Zollinger-Ellison syndrome is a rare disease that is associated with a particular tumor of the gastrointestinal tract. The disease is particularly dangerous because of frequent development of peptic ulcers.
The situation is related to excessive production of a hormone known as gastrin. There are many cells that produce this substance in our organism. Gastrin affects stomach cells to release gastric acid. So gastrin is responsible for correct acidity of the stomach. Sometimes, a tumor may grow from the gastrin-producing cells. This tumor is known as gastrinoma. Gastrinoma most commonly occurs in pancreas and duodenum, but it may grow even from other organs of the gastrointestinal tract. The gastrinoma cells may produce large quantities of gastrin.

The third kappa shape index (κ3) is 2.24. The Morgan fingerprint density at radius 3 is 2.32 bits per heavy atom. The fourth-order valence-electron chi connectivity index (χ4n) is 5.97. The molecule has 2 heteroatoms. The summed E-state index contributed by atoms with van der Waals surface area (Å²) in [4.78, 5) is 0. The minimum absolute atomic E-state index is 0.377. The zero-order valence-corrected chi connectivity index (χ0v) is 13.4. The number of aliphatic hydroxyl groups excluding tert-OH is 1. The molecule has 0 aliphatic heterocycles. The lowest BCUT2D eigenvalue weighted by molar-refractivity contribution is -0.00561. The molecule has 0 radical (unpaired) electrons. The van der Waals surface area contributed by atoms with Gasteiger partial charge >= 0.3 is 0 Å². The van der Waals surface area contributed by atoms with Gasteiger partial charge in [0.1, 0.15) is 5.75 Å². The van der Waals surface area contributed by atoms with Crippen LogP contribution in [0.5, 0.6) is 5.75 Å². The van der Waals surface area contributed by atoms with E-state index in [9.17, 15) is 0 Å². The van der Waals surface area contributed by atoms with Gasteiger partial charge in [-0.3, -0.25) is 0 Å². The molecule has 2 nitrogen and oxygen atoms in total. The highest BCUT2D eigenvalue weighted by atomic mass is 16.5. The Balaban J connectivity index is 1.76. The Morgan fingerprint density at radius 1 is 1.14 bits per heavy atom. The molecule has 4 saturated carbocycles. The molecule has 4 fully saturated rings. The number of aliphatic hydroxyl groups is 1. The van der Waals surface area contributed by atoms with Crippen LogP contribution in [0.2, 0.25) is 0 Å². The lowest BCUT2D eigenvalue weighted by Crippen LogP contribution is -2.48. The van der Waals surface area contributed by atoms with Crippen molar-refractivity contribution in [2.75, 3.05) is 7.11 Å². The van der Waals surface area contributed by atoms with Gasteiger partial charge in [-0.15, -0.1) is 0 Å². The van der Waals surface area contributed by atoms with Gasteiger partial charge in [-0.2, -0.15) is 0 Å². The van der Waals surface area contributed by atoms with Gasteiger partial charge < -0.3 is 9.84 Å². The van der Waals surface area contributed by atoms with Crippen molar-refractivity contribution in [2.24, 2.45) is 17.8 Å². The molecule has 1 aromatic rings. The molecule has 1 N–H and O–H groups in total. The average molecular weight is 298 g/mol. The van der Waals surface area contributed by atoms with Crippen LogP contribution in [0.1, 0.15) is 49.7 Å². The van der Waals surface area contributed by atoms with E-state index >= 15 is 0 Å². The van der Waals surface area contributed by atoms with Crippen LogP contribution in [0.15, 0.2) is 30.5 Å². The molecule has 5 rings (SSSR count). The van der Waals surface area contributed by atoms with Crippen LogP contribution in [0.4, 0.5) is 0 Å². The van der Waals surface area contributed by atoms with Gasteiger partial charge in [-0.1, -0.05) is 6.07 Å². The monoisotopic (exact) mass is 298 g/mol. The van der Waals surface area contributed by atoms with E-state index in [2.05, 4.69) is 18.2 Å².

Excessive gastrin concentration causes increased secretion of gastric acid and high stomach acidity resulting in higher incidence of peptic ulcers in stomach and duodenum. The symptoms include abdominal pain, gastrointestinal bleeding, loss of appetite, etc. (see the text about peptic ulcers). Increased level of gastrin is also related to higher intestinal peristalsis and diarrhea.
In a patient with suspected Zollinger-Ellison syndrome, it is possible to determine the serum level of gastrin, which should be abnormally increased. It is necessary to look for the source of gastrin, i.e. for the tumor. The tumor location may be found by computed tomography, magnetic resonance imaging or scintigraphy.
Increased secretion of hydrochloric acid is treated by drugs known as proton pump inhibitors. The actual tumor is treated surgically or by chemotherapy. Only total and successful destruction of the tumor mass leads to complete recovery of the patient. Prognosis of the disease depends on the particular characteristics of the tumor. Aggressive malignant gastrinomas can form metastases and significantly worse prognosis than benign gastrinomas.